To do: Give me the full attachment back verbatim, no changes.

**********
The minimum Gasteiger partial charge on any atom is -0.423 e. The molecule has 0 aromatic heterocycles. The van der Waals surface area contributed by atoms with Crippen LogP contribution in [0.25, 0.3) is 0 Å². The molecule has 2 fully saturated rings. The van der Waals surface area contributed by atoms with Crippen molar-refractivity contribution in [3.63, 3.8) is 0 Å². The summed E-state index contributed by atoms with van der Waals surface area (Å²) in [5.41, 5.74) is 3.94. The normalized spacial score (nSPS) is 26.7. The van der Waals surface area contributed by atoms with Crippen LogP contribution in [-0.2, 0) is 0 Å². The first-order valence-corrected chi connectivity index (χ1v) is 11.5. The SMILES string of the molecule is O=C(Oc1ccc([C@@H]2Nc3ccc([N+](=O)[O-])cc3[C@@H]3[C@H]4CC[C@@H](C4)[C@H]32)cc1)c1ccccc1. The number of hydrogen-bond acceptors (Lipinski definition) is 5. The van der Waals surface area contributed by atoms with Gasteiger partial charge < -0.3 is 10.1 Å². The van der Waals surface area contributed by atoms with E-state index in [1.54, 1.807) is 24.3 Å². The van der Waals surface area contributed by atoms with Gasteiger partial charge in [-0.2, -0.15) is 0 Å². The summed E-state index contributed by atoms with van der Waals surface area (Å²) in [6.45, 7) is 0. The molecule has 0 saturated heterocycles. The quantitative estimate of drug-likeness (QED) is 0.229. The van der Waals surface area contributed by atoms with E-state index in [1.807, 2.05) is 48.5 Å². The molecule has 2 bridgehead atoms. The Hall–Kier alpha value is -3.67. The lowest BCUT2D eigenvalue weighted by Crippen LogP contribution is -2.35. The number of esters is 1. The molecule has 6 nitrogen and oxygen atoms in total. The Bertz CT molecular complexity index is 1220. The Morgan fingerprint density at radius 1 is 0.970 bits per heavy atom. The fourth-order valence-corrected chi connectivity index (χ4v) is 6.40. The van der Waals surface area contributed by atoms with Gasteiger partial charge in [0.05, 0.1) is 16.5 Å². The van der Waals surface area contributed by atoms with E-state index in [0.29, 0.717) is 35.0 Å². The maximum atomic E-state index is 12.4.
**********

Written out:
The minimum Gasteiger partial charge on any atom is -0.423 e. The molecule has 0 aromatic heterocycles. The van der Waals surface area contributed by atoms with Crippen LogP contribution in [0.25, 0.3) is 0 Å². The molecule has 2 fully saturated rings. The van der Waals surface area contributed by atoms with Crippen molar-refractivity contribution in [3.63, 3.8) is 0 Å². The summed E-state index contributed by atoms with van der Waals surface area (Å²) in [5.41, 5.74) is 3.94. The normalized spacial score (nSPS) is 26.7. The van der Waals surface area contributed by atoms with Crippen LogP contribution in [-0.2, 0) is 0 Å². The first-order valence-corrected chi connectivity index (χ1v) is 11.5. The SMILES string of the molecule is O=C(Oc1ccc([C@@H]2Nc3ccc([N+](=O)[O-])cc3[C@@H]3[C@H]4CC[C@@H](C4)[C@H]32)cc1)c1ccccc1. The number of hydrogen-bond acceptors (Lipinski definition) is 5. The van der Waals surface area contributed by atoms with Gasteiger partial charge < -0.3 is 10.1 Å². The van der Waals surface area contributed by atoms with E-state index in [1.54, 1.807) is 24.3 Å². The van der Waals surface area contributed by atoms with Gasteiger partial charge in [-0.2, -0.15) is 0 Å². The summed E-state index contributed by atoms with van der Waals surface area (Å²) in [6.45, 7) is 0. The molecule has 0 saturated heterocycles. The quantitative estimate of drug-likeness (QED) is 0.229. The van der Waals surface area contributed by atoms with E-state index in [1.807, 2.05) is 48.5 Å². The molecule has 2 bridgehead atoms. The Hall–Kier alpha value is -3.67. The lowest BCUT2D eigenvalue weighted by Crippen LogP contribution is -2.35. The number of esters is 1. The molecule has 6 nitrogen and oxygen atoms in total. The Bertz CT molecular complexity index is 1220. The Morgan fingerprint density at radius 1 is 0.970 bits per heavy atom. The fourth-order valence-corrected chi connectivity index (χ4v) is 6.40. The van der Waals surface area contributed by atoms with Gasteiger partial charge in [0.05, 0.1) is 16.5 Å². The van der Waals surface area contributed by atoms with E-state index in [0.29, 0.717) is 35.0 Å². The maximum atomic E-state index is 12.4.